Each peak corresponds to a signal from a base-pair at that site along the DNA sequence (red=A, blue=C, yellow=G, green=T). There are two rows at each site because I sequenced both strands. The region I amplified is a small part of the cells mitochondrial genome, in a gene called COI for short (Cytochrome c Oxidase subunit I). From the results I get the following, cleaned up, 684 basepair DNA sequence (in fasta format).
Just to check if this is the right sequence (I might have accidentally switched samples or there is always a possibility of DNA contamination) I searched for similar sequences using BLASTn on GenBank. Here is a screen shot of the most similar sequences.
These are Mantis (Mantidae family) species that are returned so this looks correct. The top match is compared below.
Tamolanica tamolana, the shield mantis from New Guinea, is 89% identical.
A followup from the last post. I have used Mathematica to create an animation of the effect of changing genotype fitness values. There is a lot of background information I am skipping over at the moment--I plan to put together a separate page to go through this in more detail. However, for now, In short, if you have two alleles (alleles are types of a gene) in a population, you can have homozygotes (individuals that have two copies of the same allele) or heterozygotes (individuals that have a copy of each type of allele). So two alleles (A and a) result in three genotypes (AA, Aa, and aa). In this example AA and aa are the two homozygotes and Aa is the heterozygote. These genotypes can have different fitnesses which affect how many descendants organisms have in future generations.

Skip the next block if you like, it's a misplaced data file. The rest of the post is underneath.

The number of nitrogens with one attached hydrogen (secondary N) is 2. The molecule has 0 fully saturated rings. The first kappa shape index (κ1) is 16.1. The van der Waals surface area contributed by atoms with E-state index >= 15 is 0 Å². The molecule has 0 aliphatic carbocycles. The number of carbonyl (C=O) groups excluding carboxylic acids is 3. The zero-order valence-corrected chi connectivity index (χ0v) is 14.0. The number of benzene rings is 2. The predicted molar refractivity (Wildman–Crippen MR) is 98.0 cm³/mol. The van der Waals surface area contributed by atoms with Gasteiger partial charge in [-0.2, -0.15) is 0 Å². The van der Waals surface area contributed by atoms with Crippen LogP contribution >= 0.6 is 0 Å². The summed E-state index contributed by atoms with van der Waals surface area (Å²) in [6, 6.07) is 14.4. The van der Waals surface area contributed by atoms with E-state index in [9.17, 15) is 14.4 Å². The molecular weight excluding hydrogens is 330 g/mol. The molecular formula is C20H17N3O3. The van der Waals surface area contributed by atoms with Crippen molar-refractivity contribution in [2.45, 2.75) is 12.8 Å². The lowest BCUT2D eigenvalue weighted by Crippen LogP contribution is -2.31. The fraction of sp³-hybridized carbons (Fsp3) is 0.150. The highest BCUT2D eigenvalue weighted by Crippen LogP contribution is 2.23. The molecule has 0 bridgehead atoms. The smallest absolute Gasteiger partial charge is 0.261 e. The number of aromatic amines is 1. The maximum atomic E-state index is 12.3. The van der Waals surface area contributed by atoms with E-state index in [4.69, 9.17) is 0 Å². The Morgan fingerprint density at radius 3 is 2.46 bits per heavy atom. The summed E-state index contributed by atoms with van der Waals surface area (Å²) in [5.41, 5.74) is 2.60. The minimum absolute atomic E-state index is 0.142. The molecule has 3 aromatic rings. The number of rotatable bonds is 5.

In the illustration above, on the right is a plot of genotype fitnesses. Underdominance is the case where heterozygotes (Aa, green bar) have a lower fitness than either homozygote (AA, purple, aa, red). On the left is a plot of the predicted change in allele frequencies over 10 generations (x-axis) from a range of starting frequencies (y-axis). If the "a" allele starts at a low frequency it declines and is lost in the population. However, if it starts at a high enough frequency it can actually increase to 100% over the next few generations. (The population ends up as all "aa" homozygotes, despite the fact that they have a substatially lower fitness than "AA" homozygotes!) The boundary between these two regions (where the "a" allele increases or decreases) is indicated by the dashed line.